The storm which began at mid morning yesterday continues to rage until, we are told, midnight today.
This was the view from our French windows 24 hours after we had laid down the furniture. We had left the blue wooden table standing because we thought it heavy enough to withstand the gales. We were wrong. Against the window behind the figure is wedged someone’s dustbin lid. To have reached its resting point it has to have sailed over a fence as if a giant’s Frisbee and slalomed along one or two of our paths.
Feeling as if I had joined Dorothy in the grip of a Kansas tornado, I made a very brief survey of damage. Aaron had firmly fixed the long, now broken, mirror lying on the gravel to the struts on the fence. Beside it flops clematis Campaniflora, also wrenched from its moorings on the arch spanning the path.
Between that fence and the patio stands an ornamental poplar. Its branches are being severely twisted. Out of shot is a hook attached to wire which is used to hold open the wrought iron gate. I clipped it into place to take the second photograph. With a thunder clap the gate slammed shut when the wire was snapped.
Here is a representative sample of crashed pots and a rose ripped from its ties. A final inventory will perforce be featured tomorrow.
This afternoon, to take her mind off the garden destruction – rather more than I photographed earlier – Jackie drove us to Mudeford, where I discovered that what breaks the heart of a gardener encourages pleasure seekers to rush to become blown about and thoroughly wet.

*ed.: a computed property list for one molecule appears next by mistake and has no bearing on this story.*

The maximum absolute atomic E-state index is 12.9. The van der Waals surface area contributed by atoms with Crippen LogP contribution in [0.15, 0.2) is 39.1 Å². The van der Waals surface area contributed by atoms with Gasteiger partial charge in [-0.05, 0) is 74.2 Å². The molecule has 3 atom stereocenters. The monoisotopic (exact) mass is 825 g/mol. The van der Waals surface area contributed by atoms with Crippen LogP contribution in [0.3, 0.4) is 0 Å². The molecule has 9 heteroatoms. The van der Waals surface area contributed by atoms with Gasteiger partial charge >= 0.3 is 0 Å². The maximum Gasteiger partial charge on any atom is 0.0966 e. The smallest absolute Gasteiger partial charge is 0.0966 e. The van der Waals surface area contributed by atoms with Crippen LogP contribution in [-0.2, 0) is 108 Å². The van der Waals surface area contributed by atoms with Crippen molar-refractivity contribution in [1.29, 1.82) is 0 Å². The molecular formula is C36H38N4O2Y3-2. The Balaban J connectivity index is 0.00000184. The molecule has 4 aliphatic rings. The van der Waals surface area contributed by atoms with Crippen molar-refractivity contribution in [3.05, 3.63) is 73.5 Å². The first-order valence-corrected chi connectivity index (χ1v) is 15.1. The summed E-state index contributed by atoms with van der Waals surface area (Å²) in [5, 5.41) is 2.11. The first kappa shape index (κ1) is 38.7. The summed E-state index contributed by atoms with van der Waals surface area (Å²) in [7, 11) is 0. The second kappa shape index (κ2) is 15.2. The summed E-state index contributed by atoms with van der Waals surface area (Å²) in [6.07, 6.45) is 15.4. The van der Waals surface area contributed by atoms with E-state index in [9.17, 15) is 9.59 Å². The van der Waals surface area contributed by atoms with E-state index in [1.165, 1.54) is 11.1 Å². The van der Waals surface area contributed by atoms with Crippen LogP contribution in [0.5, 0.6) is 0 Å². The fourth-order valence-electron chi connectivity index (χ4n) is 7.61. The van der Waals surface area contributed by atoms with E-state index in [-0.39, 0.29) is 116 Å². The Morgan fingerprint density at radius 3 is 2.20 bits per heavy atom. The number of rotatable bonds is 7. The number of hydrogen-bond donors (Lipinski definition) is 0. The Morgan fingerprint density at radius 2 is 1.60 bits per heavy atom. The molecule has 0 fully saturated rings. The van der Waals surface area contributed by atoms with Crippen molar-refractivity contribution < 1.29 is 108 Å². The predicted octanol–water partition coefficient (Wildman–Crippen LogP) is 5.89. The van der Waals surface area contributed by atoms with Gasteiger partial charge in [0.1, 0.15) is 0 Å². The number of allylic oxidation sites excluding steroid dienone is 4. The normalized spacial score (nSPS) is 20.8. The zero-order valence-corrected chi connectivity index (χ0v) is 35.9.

While their adults hunkered down in the car parks, the younger gulls bobbed about like rubber ducks in a wave bath.
Three or four of these unsuspecting youngsters suddenly appeared toting plastic packaging over which they squabbled.
From the quayside I was able to see both kite-surfers and sailboarders in the distance, operating from Avon Beach.
Crabbing was taking place as usual, however I was tempted to walk along to the beach for a nearer view of those engaged in water sports.
A gentleman rested his waking-boot-clad feet while his muzzled husky took a breather.
The powerful winds had been unable to uproot these secure mooring buoys.
Various groups wandered on and off the warm sands.
Skimming sailboarders and spraying surfers sped across stormy seas.
other paths crossed.
While the winds were ushering me onwards, the walk to the beach had seemed quite a good wheeze. Not so the return during which, like the gulls in the air I laboured to stay still.
This evening we dined on Jackie’s tasty new “prawns and stuff” – “stuff’ being peppers, tomatoes, and garlic; with Tesco’s firm fish pie; her own piquant cauliflower cheese; and crunchy carrots. We both drank Definition Gruner Veltliner 2017.